In some cases it even serves as a political tool and makes a statement, using the power of hunger strikes or boycotting certain foods and brands for example, to voice our discontent of certain political powers and unethical behaviors. Whether it concerns politics, economy or the environment, food is a powerful tool for carrying different messages.
What messages is food able to convey?
As mentioned before there are many different ways food can be used for more than just eating.
One of the messages we put a big emphasis on at Wild & Root, is a sensitive consciousness of the healing power of food. We want to highlight the great value that is growing on our fields and motivate to take advantage of it. By beginning to use basil to cure your headache instead of buying aspirin, for example.
We try to inspire people to delve into the world of natural plants that are full of health benefits. We stage performances focusing on our “main actors”, which are the regional and seasonal products, in an installation that allows them to narrate their own super powers and health benefits. In our opinion, food can tell its own story if people look at it from the right perspective, which leads us to our mission at Wild & Root: Sharing, learning and experiencing. We underline traditions and crafts that can be passed on over generations through recipes and special dishes. Every meal comes with stories and an exchange of experiences. The moment our guests take a seat at our table, the food ignites a conversation between strangers. We encourage them to talk about their last visit to the farmers market or reminisce about their fondest culinary memory from their childhood.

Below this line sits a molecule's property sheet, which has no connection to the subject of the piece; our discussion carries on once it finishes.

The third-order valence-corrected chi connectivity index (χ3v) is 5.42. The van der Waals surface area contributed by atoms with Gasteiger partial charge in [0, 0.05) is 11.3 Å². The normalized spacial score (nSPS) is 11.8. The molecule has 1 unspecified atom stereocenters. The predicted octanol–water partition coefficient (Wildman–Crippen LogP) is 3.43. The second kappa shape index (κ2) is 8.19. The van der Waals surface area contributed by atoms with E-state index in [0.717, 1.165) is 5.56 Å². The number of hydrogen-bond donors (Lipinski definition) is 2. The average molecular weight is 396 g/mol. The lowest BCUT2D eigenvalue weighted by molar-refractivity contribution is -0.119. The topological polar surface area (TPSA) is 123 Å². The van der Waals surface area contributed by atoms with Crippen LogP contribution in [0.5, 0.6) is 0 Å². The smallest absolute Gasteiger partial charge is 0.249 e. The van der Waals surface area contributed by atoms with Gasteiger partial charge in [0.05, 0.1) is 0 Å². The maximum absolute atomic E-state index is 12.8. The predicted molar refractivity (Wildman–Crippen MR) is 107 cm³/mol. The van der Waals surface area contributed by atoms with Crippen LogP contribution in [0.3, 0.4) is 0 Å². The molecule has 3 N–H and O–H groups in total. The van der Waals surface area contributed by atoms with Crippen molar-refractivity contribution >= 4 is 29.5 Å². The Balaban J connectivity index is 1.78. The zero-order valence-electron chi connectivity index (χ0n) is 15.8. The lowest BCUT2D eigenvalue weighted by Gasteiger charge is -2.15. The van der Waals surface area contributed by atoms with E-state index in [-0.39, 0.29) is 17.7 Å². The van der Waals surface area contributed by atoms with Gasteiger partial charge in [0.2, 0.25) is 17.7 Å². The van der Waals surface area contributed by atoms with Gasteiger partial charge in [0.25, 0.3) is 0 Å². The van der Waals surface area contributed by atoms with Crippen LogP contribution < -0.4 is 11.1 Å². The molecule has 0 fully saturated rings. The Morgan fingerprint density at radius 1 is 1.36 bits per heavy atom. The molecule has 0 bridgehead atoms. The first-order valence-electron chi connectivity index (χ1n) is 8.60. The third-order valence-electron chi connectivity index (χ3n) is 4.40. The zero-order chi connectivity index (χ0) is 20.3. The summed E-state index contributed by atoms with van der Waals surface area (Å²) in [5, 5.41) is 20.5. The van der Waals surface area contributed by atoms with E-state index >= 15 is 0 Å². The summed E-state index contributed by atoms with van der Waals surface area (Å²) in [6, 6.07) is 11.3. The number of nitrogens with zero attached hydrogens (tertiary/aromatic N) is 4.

Food also plays a leading role in social campaigns such as “ action against hunger” (a charity dinner curated by famous chefs and restaurants where the collected money is donated to charities fighting famine around the world) and “Über den Tellerrand kochen” (where refugees get to cook and sell their native dishes to share their culture and customs with the public and raise money to support refugee organizations). At “Schnippeldisko” (organized by Slow Food Youth) vegetables that would have been neglected because they don’t conform to the general expectation of how a vegetable should look, are processed into a soup to raise awareness of food waste and critical thoughts about TTIP and factory farming, to name a few examples.
People today are increasingly making conscious choices about what they eat and why they eat it, which are often driven by ethical, environmental and health-related factors, and they are also very vocal about it. There is currently an overflow of food blogs and food documentaries and it’s a great thing as it clearly depicts the increasing interest and awareness of the multifaceted role food as a mean of communication plays in our everyday lives. At Wild & Root we understand that in order to make a positive impact and be good to ourselves and our community, we need to support each other and create a strong network of like-minded people. Therefore we put a great emphasis on collaborating with young and local producers, cooks and artists, and spreading the concept around “conscious consumption” by making it accessible to everyone, regardless of their background and specific nutritional preferences.
Food today is also very democratized. One doesn’t need to spend a lot of money or have a special set of skills to enjoy food. You can cook a simple meal at home, go out for dinner at a fancy restaurant or follow a strict diet, but there are no rules when it comes to the choices you make for yourself. Of course it can seem daunting at first to cook a meal from scratch but you can be open and experimental and try out lots of different techniques and ingredients, that suit yourself. You can enjoy your Döner from around the corner and have a vegan super bowl the next day. Once you discover the variety of choices and the explosions of taste, it opens up a whole new world filled with discovery, surprises and new experiences. Leave your comfort zone and do whatever feels and tastes right to you!